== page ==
Proteasomal degradation of the metabotropic glutamate receptor 1α is mediated by Homer-3 via the proteasomal S8 ATPase: Signal transduction and synaptic transmission

Khosrow Rezvani, Kelli Baalman, Yanfen Teng, Maureen P. Mee, Simon P. Dawson, Hongmin Wang, Mariella De Biasi, R. John Mayer

Research output: Contribution to journalArticle

16 Scopus citations

Abstract

The metabotropic glutamate receptors (mGluRs) fine-tune the efficacy of synaptic transmission. This unique feature makes mGluRs potential targets for the treatment of various CNS disorders. There is ample evidence to show that the ubiquitin proteasome system mediates changes in synaptic strength leading to multiple forms of synaptic plasticity. The present study describes a novel interaction between post-synaptic adaptors, long Homer-3 proteins, and one of the 26S proteasome regulatory subunits, the S8 ATPase, that influences the degradation of the metabotropic glutamate receptor 1α (mGluR1α). We have shown that the two human long Homer-3 proteins specifically interact with human proteasomal S8 ATPase. We identified that mGluR1α and long Homer-3s immunoprecipitate with the 26S proteasome both in vitro and in vivo. We further found that the mGluR1α receptor can be ubiquitinated and degraded by the 26S proteasome and that Homer-3A facilitates this process. Furthermore, the siRNA mediated silencing of Homer-3 led to increased levels of total and plasma membrane-associated mGluR1α receptors. These results suggest that long Homer-3 proteins control the degradation of mGluR1α receptors by shuttling ubiquitinated mGluR-1α receptors to the 26S proteasome via the S8 ATPase which may modulate synaptic transmission. Miserable mortals who, like leaves, at one moment flame with life.and at another moment weakly perish (Homer, The Iliad). Synaptic complexity dictates that a sub-family of Homer proteins act as adaptors to deliver metabotropic glutamate receptors to neuronal 26S proteasomes for degradation. The present study was performed to identify new interactors with each of the non-redundant six ATPases in the base of the 19S regulator of the 26S proteasome to control the degradation of novel protein substrates. This study demonstrates that long Homer proteins act to deliver metabotropic glutamate receptor 1α to neuronal 26S proteasomes via the S8 ATPase for degradation. The findings serve to emphasise the importance of the ubiquitin proteasome system in controlling neuroreceptor activity in the nervous system.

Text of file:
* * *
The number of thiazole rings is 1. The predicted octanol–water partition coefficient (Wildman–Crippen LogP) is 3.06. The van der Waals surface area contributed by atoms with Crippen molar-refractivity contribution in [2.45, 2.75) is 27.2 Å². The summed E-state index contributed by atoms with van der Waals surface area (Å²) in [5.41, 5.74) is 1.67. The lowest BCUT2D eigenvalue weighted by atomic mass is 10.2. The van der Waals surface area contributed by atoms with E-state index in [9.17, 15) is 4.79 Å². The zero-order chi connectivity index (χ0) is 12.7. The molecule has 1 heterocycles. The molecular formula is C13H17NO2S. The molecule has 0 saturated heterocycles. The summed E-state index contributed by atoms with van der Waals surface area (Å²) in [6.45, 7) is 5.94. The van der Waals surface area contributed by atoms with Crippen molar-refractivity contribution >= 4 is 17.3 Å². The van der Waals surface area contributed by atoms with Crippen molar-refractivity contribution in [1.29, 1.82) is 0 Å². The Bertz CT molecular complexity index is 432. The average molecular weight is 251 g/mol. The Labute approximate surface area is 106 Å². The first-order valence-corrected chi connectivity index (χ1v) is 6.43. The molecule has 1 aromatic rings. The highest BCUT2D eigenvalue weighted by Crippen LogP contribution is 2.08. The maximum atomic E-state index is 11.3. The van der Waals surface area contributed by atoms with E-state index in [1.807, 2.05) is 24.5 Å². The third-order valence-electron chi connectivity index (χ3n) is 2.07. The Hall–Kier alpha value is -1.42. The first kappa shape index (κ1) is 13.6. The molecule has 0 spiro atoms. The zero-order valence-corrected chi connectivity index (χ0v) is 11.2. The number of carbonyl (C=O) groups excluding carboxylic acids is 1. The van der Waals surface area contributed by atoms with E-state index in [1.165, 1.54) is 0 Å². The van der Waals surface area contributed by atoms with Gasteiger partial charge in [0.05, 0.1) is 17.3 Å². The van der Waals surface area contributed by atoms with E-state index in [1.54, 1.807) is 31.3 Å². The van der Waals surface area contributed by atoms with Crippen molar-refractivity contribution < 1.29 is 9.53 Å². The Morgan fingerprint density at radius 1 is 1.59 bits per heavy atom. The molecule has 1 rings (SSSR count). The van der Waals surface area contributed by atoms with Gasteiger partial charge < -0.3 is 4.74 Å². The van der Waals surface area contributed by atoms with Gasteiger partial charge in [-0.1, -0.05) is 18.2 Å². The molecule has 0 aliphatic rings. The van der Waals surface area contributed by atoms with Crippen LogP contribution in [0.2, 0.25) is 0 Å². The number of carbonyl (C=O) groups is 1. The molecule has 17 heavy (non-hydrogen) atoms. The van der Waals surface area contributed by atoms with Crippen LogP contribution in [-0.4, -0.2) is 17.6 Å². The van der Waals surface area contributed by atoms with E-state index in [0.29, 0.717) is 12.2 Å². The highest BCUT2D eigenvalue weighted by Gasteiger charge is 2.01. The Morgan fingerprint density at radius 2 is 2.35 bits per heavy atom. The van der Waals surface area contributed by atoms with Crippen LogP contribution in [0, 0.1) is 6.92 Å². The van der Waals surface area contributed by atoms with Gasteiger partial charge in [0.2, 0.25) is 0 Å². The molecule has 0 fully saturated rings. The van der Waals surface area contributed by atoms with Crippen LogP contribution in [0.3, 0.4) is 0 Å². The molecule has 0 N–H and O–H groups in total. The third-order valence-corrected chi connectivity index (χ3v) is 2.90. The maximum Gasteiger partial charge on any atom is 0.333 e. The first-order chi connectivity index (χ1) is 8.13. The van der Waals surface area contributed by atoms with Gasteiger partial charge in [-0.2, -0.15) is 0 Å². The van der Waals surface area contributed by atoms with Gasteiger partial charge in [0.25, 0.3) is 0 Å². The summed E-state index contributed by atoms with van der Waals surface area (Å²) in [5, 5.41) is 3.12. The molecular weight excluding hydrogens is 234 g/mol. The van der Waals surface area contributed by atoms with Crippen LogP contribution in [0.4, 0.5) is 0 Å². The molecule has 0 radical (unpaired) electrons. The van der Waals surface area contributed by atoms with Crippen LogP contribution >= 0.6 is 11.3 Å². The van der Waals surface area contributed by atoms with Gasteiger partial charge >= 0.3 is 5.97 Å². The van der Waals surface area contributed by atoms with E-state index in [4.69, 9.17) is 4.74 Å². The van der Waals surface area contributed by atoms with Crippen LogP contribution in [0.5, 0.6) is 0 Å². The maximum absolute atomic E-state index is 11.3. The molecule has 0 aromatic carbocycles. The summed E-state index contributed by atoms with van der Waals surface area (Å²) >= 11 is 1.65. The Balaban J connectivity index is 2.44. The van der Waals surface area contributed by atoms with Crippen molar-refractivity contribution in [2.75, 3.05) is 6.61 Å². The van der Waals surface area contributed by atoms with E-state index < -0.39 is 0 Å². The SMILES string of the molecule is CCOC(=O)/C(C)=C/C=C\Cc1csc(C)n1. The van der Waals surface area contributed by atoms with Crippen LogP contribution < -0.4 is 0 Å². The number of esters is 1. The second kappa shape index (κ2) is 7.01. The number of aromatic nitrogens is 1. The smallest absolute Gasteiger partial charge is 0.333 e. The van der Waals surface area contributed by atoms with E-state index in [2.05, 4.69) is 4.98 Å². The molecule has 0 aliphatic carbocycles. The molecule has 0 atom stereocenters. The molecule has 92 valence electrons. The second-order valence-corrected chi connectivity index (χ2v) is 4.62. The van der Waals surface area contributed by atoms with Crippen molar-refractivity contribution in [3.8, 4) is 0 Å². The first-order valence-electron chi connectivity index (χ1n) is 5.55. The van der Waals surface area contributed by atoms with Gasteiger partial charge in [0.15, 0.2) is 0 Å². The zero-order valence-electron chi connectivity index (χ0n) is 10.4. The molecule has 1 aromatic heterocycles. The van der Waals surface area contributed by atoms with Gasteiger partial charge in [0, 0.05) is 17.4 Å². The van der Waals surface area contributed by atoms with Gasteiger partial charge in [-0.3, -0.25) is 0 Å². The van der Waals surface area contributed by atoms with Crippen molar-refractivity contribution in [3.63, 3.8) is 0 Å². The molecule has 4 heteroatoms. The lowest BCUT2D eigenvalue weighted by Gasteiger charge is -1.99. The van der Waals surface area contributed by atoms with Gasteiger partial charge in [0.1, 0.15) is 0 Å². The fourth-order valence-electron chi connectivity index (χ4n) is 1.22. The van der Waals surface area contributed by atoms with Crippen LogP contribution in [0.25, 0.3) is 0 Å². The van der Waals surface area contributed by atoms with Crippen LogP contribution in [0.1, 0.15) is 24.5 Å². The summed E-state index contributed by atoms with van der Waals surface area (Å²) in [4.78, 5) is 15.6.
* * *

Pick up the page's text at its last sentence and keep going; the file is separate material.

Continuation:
Original languageEnglish (US)
Pages (from-to)24-37
Number of pages14
JournalJournal of Neurochemistry
Volume122
Issue number1
DOIs
StatePublished - Jul 2012

Keywords

  • 26S proteasome
  • Homer protein
  • degradation
  • metabotropic glutamate receptor
  • protein trafficking
  • ubiquitin

ASJC Scopus subject areas

  • Biochemistry
  • Cellular and Molecular Neuroscience

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